HOPE Matters: December 2018
Innovative Use of New Market Tax Credits, Bond Issue Spur School Renovation in Historic Vicksburg
Renovation work is underway at Vicksburg High School, one of the first public schools in the nation to receive financing through New Market Tax Credits. The bulk of the $32 million project cost is financed by a bond issue, and includes $10.7 million in HOPE NMTCs. The project will provide much-needed updates to the building to support the school district’s mission of graduating all students college, career and life prepared. Additions and improvements add 21st century learning spaces and will include new lab space, a mock courtroom, an entrepreneur lab, an aquaponics lab, student leadership lounge, media center and a student run store and credit union. “Families and communities thrive when people have strong schools, quality health care, jobs that pay enough to live on, and financial institutions that treat everyone with respect,” said HOPE CEO Bill Bynum. “This investment positions Vicksburg students, residents and the entire community for a brighter future.”
HOPE Closes 1st NeighborhoodLIFT Mortgage Loan in Mississippi Delta
Moments after Patricia Brown signed final paperwork on her home loan, HOPE Senior Vice President James Hunter presented her with a housewarming gift. Brown of Greenwood was the first Mississippi resident to receive a down payment assistance grant from the NeighborhoodLIFT program, sponsored by Wells Fargo and NeighborWorks America, and administered by HOPE. HOPE was also the lender for Brown, who is a first-time homeowner. “I cannot express how excited I am. This grant really helped me to afford this home. It’s what I’ve always wanted,” said Brown. The program provides $7,500 in down payment assistance to eligible home buyers. First-responders can receive $10,000 grants. The grants are the result of a $2.75 million commitment by Wells Fargo to boost homeownership in Mississippi.
Elementary Students ‘Plant Seeds’ by Opening Savings Accounts with HOPE
By dropping spare change in her piggy bank, Marlana saved $89.60 this year, which she deposited during a recent field trip to Hope Credit Union as part of HOPE’s partnership with the Mississippi Children’s Museum’s Planting the Seeds to Read family literacy program. Each week, families are served a healthy dinner, and children participate in a hands-on literacy activity. As part of the program, HOPE conducts financial workshops for both students and their parents or guardians, and provides seed money for students who complete the program. Research shows that low-income children who have a savings account are more likely to enroll in and graduate from post-secondary education than those without savings.
Marlana says she’s saving for her college education, “and I’ll give the rest to people in need.” During the field trip, 5-year-old Shabreya opened her first account, and her grandmother, Maurika Watson, also opened a HOPE account. She had attended the sessions with her granddaughter. “What I learned made me want to build my credit,” Watson said. “We found out there is hope, and we want a part of it.”
Learn more about HOPE’s Take Flight children’s savings accounts.
HOPE SVPs Wicks, Hunter Elected to Serve Terms on National Boards
HOPE’s Senior Vice President of Retail Pearl Wicks and Senior Vice President of Mortgage James Hunter have been elected to serve on the Boards of Directors of Opportunity Finance Network and Inclusiv, respectively. Wicks is serving her second consecutive term on the board of OFN, the national trade association for community development financial institutions (CDFIs). The network helps money flow to people and places across the nation where traditional finance doesn’t reach. Wicks said her service allows her to expand work to advance economic justice and close opportunity gaps. Inclusiv, formerly known as National Federation of Community Development Credit Unions, has a mission to help low- and moderate-income people and communities achieve financial independence through credit unions. Hunter says Inclusiv plays an invaluable role as an advocate for change – to make the system work better – for credit union members and communities across the nation.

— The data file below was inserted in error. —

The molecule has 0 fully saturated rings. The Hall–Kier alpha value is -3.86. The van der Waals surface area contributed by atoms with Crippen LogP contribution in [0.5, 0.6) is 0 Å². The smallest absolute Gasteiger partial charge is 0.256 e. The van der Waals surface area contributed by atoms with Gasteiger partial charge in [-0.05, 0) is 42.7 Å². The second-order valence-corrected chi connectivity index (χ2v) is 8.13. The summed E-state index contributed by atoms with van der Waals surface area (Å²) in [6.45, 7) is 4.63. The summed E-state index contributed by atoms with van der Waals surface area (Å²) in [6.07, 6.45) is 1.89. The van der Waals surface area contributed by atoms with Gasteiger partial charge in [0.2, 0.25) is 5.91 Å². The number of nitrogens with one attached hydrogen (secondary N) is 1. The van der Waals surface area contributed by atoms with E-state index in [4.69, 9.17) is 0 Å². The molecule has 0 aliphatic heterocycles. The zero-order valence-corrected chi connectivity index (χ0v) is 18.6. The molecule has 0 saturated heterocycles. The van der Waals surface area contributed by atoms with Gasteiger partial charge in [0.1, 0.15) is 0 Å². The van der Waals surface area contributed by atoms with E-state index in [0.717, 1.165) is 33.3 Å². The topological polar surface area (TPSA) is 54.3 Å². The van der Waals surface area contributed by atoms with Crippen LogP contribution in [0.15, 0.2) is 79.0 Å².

Pursuing a Business Dream in Montgomery, AL
Gregory Scott’s dream is to own a food truck business, and he’s trusting HOPE to help him achieve it. Gregory says HOPE’s recent expansion into Alabama ensured his community had access to affordable financial services.
HOPE Submits Comments on the Community Reinvestment Act to OCC
HOPE recently submitted comments about the Community Reinvestment Act to the Office of the Comptroller on Currency. The letter included recommendations for changes based on HOPE’s more than two decades of experience promoting community development in distressed communities. To see a full copy of the letter, click below.
Access to responsible, affordable financial services fosters economic mobility, but it is disproportionately lacking in the Deep South states of Alabama, Arkansas, Louisiana, Mississippi and Tennessee. Check out recent research and analysis from Hope Policy Institute by clicking the stories below.
Louisiana, Mississippi Least Banked States in the Nation
Last month, the Federal Deposit Insurance Corporation (FDIC) released its biennial survey, the 2017 FDIC National Survey of Unbanked and Underbanked Households. The latest survey reveals that Mississippi and Louisiana are the least fully banked states in the nation. Read more.
Deep South States among the Least Credit Worthy in the Nation
Credit is an important asset and helps determine a consumer’s access to financial opportunities like college and homeownership. Consumers with prime, or good, credit are more likely to secure safe and affordable capital and are better prepared for financial emergencies. Read more.
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